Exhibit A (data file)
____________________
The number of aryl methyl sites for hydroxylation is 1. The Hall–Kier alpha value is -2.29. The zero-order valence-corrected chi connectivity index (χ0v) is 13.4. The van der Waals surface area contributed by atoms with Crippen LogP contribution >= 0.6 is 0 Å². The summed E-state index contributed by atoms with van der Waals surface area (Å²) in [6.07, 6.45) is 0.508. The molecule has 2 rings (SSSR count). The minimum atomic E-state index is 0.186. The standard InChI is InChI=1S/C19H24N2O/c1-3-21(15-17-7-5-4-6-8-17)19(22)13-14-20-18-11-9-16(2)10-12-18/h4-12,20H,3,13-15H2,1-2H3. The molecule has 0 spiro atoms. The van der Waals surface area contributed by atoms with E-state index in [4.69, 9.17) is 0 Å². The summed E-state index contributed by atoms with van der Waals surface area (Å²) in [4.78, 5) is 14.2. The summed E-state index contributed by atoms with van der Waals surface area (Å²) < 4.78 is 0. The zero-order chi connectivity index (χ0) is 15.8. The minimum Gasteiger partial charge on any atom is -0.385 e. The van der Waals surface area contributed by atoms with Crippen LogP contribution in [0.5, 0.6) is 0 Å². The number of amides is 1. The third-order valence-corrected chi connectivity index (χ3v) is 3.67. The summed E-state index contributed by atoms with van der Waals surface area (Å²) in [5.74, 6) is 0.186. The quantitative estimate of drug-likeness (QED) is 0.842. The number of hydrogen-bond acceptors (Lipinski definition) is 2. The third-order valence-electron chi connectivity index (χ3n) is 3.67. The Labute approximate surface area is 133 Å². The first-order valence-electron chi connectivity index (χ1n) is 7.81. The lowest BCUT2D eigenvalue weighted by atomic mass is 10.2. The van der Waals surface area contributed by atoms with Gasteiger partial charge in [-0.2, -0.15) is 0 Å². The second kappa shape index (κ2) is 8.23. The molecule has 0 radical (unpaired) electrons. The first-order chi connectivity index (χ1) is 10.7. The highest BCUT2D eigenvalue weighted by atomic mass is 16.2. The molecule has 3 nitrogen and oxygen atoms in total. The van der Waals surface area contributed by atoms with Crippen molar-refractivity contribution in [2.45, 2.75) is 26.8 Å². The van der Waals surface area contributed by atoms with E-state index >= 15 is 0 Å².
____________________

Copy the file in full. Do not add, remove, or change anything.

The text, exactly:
The number of aryl methyl sites for hydroxylation is 1. The Hall–Kier alpha value is -2.29. The zero-order valence-corrected chi connectivity index (χ0v) is 13.4. The van der Waals surface area contributed by atoms with Crippen LogP contribution >= 0.6 is 0 Å². The summed E-state index contributed by atoms with van der Waals surface area (Å²) in [6.07, 6.45) is 0.508. The molecule has 2 rings (SSSR count). The minimum atomic E-state index is 0.186. The standard InChI is InChI=1S/C19H24N2O/c1-3-21(15-17-7-5-4-6-8-17)19(22)13-14-20-18-11-9-16(2)10-12-18/h4-12,20H,3,13-15H2,1-2H3. The molecule has 0 spiro atoms. The van der Waals surface area contributed by atoms with E-state index in [4.69, 9.17) is 0 Å². The summed E-state index contributed by atoms with van der Waals surface area (Å²) in [4.78, 5) is 14.2. The summed E-state index contributed by atoms with van der Waals surface area (Å²) < 4.78 is 0. The zero-order chi connectivity index (χ0) is 15.8. The minimum Gasteiger partial charge on any atom is -0.385 e. The van der Waals surface area contributed by atoms with Crippen LogP contribution in [0.5, 0.6) is 0 Å². The number of amides is 1. The third-order valence-corrected chi connectivity index (χ3v) is 3.67. The summed E-state index contributed by atoms with van der Waals surface area (Å²) in [5.74, 6) is 0.186. The quantitative estimate of drug-likeness (QED) is 0.842. The number of hydrogen-bond acceptors (Lipinski definition) is 2. The third-order valence-electron chi connectivity index (χ3n) is 3.67. The Labute approximate surface area is 133 Å². The first-order valence-electron chi connectivity index (χ1n) is 7.81. The lowest BCUT2D eigenvalue weighted by atomic mass is 10.2. The van der Waals surface area contributed by atoms with Gasteiger partial charge in [-0.2, -0.15) is 0 Å². The second kappa shape index (κ2) is 8.23. The molecule has 0 radical (unpaired) electrons. The first-order chi connectivity index (χ1) is 10.7. The highest BCUT2D eigenvalue weighted by atomic mass is 16.2. The molecule has 3 nitrogen and oxygen atoms in total. The van der Waals surface area contributed by atoms with Crippen molar-refractivity contribution in [2.45, 2.75) is 26.8 Å². The van der Waals surface area contributed by atoms with E-state index >= 15 is 0 Å².